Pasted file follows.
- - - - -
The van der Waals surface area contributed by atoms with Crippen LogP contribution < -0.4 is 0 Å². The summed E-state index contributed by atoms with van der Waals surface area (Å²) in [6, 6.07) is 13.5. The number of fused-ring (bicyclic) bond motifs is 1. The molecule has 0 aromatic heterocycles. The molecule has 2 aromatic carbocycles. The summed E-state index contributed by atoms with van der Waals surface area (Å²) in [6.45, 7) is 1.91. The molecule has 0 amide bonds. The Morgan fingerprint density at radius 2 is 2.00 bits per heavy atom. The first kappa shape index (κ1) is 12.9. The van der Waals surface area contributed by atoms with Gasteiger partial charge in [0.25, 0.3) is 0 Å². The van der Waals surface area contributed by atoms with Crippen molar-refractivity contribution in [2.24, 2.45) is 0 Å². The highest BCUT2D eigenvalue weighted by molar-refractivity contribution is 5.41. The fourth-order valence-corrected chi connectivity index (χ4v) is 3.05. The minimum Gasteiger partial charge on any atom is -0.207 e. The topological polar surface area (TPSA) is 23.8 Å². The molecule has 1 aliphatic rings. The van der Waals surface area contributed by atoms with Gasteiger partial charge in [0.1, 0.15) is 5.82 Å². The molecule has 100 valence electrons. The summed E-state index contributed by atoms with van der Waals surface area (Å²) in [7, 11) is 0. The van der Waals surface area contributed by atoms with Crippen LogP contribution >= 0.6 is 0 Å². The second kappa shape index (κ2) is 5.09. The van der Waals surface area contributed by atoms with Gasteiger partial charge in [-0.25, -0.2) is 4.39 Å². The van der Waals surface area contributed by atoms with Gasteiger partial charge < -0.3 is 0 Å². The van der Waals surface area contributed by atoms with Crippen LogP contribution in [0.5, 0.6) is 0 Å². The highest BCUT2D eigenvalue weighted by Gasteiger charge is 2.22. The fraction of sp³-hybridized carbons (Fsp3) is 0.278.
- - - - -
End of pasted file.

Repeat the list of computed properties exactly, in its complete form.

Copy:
The van der Waals surface area contributed by atoms with Crippen LogP contribution < -0.4 is 0 Å². The summed E-state index contributed by atoms with van der Waals surface area (Å²) in [6, 6.07) is 13.5. The number of fused-ring (bicyclic) bond motifs is 1. The molecule has 0 aromatic heterocycles. The molecule has 2 aromatic carbocycles. The summed E-state index contributed by atoms with van der Waals surface area (Å²) in [6.45, 7) is 1.91. The molecule has 0 amide bonds. The Morgan fingerprint density at radius 2 is 2.00 bits per heavy atom. The first kappa shape index (κ1) is 12.9. The van der Waals surface area contributed by atoms with Gasteiger partial charge in [0.25, 0.3) is 0 Å². The van der Waals surface area contributed by atoms with Crippen molar-refractivity contribution in [2.24, 2.45) is 0 Å². The highest BCUT2D eigenvalue weighted by molar-refractivity contribution is 5.41. The fourth-order valence-corrected chi connectivity index (χ4v) is 3.05. The minimum Gasteiger partial charge on any atom is -0.207 e. The topological polar surface area (TPSA) is 23.8 Å². The molecule has 1 aliphatic rings. The van der Waals surface area contributed by atoms with Gasteiger partial charge in [0.1, 0.15) is 5.82 Å². The molecule has 100 valence electrons. The summed E-state index contributed by atoms with van der Waals surface area (Å²) in [7, 11) is 0. The van der Waals surface area contributed by atoms with Crippen LogP contribution >= 0.6 is 0 Å². The second kappa shape index (κ2) is 5.09. The van der Waals surface area contributed by atoms with Gasteiger partial charge in [-0.25, -0.2) is 4.39 Å². The van der Waals surface area contributed by atoms with Gasteiger partial charge < -0.3 is 0 Å². The van der Waals surface area contributed by atoms with Crippen LogP contribution in [0.5, 0.6) is 0 Å². The highest BCUT2D eigenvalue weighted by Gasteiger charge is 2.22. The fraction of sp³-hybridized carbons (Fsp3) is 0.278.